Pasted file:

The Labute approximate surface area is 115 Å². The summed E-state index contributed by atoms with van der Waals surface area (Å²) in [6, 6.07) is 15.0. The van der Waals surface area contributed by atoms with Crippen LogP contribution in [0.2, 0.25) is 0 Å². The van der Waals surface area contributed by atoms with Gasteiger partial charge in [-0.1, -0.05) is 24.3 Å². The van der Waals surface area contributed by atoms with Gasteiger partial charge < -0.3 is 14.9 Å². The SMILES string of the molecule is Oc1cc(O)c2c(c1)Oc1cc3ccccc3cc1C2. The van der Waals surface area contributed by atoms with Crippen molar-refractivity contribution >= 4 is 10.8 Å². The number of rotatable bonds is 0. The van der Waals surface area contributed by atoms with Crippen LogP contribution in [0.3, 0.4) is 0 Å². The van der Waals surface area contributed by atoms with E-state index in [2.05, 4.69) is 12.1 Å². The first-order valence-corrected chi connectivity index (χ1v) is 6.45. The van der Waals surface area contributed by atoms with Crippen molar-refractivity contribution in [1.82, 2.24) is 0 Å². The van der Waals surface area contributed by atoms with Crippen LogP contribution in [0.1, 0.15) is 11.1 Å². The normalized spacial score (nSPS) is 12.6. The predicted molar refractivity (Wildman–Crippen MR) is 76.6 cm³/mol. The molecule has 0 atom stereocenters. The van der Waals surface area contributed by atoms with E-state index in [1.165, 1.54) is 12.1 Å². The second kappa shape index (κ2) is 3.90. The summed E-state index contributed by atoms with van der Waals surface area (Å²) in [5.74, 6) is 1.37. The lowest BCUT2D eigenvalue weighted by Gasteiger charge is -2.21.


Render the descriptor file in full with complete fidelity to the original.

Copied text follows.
The Labute approximate surface area is 115 Å². The summed E-state index contributed by atoms with van der Waals surface area (Å²) in [6, 6.07) is 15.0. The van der Waals surface area contributed by atoms with Crippen LogP contribution in [0.2, 0.25) is 0 Å². The van der Waals surface area contributed by atoms with Gasteiger partial charge in [-0.1, -0.05) is 24.3 Å². The van der Waals surface area contributed by atoms with Gasteiger partial charge < -0.3 is 14.9 Å². The SMILES string of the molecule is Oc1cc(O)c2c(c1)Oc1cc3ccccc3cc1C2. The van der Waals surface area contributed by atoms with Crippen molar-refractivity contribution >= 4 is 10.8 Å². The number of rotatable bonds is 0. The van der Waals surface area contributed by atoms with Crippen LogP contribution in [0.3, 0.4) is 0 Å². The van der Waals surface area contributed by atoms with E-state index in [2.05, 4.69) is 12.1 Å². The first-order valence-corrected chi connectivity index (χ1v) is 6.45. The van der Waals surface area contributed by atoms with Crippen molar-refractivity contribution in [1.82, 2.24) is 0 Å². The van der Waals surface area contributed by atoms with Crippen LogP contribution in [0.1, 0.15) is 11.1 Å². The normalized spacial score (nSPS) is 12.6. The predicted molar refractivity (Wildman–Crippen MR) is 76.6 cm³/mol. The molecule has 0 atom stereocenters. The van der Waals surface area contributed by atoms with E-state index in [1.165, 1.54) is 12.1 Å². The second kappa shape index (κ2) is 3.90. The summed E-state index contributed by atoms with van der Waals surface area (Å²) in [5.74, 6) is 1.37. The lowest BCUT2D eigenvalue weighted by Gasteiger charge is -2.21.